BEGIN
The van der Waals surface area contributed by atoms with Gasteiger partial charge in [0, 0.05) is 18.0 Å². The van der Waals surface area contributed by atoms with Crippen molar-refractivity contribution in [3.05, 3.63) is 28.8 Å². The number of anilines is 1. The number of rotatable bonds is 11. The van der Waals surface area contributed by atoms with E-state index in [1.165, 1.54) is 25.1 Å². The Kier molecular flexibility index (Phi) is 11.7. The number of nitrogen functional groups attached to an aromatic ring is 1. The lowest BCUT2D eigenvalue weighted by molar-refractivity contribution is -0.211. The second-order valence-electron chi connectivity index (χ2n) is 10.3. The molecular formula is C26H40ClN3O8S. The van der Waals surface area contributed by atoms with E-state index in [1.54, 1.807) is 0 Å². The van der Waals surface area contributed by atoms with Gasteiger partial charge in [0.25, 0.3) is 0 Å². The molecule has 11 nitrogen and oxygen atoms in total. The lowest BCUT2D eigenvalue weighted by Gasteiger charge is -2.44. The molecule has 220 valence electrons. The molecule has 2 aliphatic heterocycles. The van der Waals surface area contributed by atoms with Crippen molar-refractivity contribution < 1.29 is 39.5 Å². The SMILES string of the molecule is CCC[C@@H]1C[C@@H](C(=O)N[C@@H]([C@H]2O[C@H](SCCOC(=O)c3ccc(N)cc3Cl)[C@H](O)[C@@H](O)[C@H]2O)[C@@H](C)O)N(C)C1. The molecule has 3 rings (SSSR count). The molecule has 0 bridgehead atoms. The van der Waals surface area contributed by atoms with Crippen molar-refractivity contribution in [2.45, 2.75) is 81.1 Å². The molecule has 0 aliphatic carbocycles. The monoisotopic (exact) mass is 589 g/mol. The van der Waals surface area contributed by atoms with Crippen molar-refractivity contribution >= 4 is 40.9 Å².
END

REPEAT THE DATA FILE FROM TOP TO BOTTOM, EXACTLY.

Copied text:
The van der Waals surface area contributed by atoms with Gasteiger partial charge in [0, 0.05) is 18.0 Å². The van der Waals surface area contributed by atoms with Crippen molar-refractivity contribution in [3.05, 3.63) is 28.8 Å². The number of anilines is 1. The number of rotatable bonds is 11. The van der Waals surface area contributed by atoms with E-state index in [1.165, 1.54) is 25.1 Å². The Kier molecular flexibility index (Phi) is 11.7. The number of nitrogen functional groups attached to an aromatic ring is 1. The lowest BCUT2D eigenvalue weighted by molar-refractivity contribution is -0.211. The second-order valence-electron chi connectivity index (χ2n) is 10.3. The molecular formula is C26H40ClN3O8S. The van der Waals surface area contributed by atoms with E-state index in [1.54, 1.807) is 0 Å². The van der Waals surface area contributed by atoms with Gasteiger partial charge in [0.25, 0.3) is 0 Å². The molecule has 11 nitrogen and oxygen atoms in total. The lowest BCUT2D eigenvalue weighted by Gasteiger charge is -2.44. The molecule has 220 valence electrons. The molecule has 2 aliphatic heterocycles. The van der Waals surface area contributed by atoms with Crippen molar-refractivity contribution < 1.29 is 39.5 Å². The SMILES string of the molecule is CCC[C@@H]1C[C@@H](C(=O)N[C@@H]([C@H]2O[C@H](SCCOC(=O)c3ccc(N)cc3Cl)[C@H](O)[C@@H](O)[C@H]2O)[C@@H](C)O)N(C)C1. The molecule has 3 rings (SSSR count). The molecule has 0 bridgehead atoms. The van der Waals surface area contributed by atoms with Crippen molar-refractivity contribution in [2.45, 2.75) is 81.1 Å². The molecule has 0 aliphatic carbocycles. The monoisotopic (exact) mass is 589 g/mol. The van der Waals surface area contributed by atoms with Crippen molar-refractivity contribution >= 4 is 40.9 Å².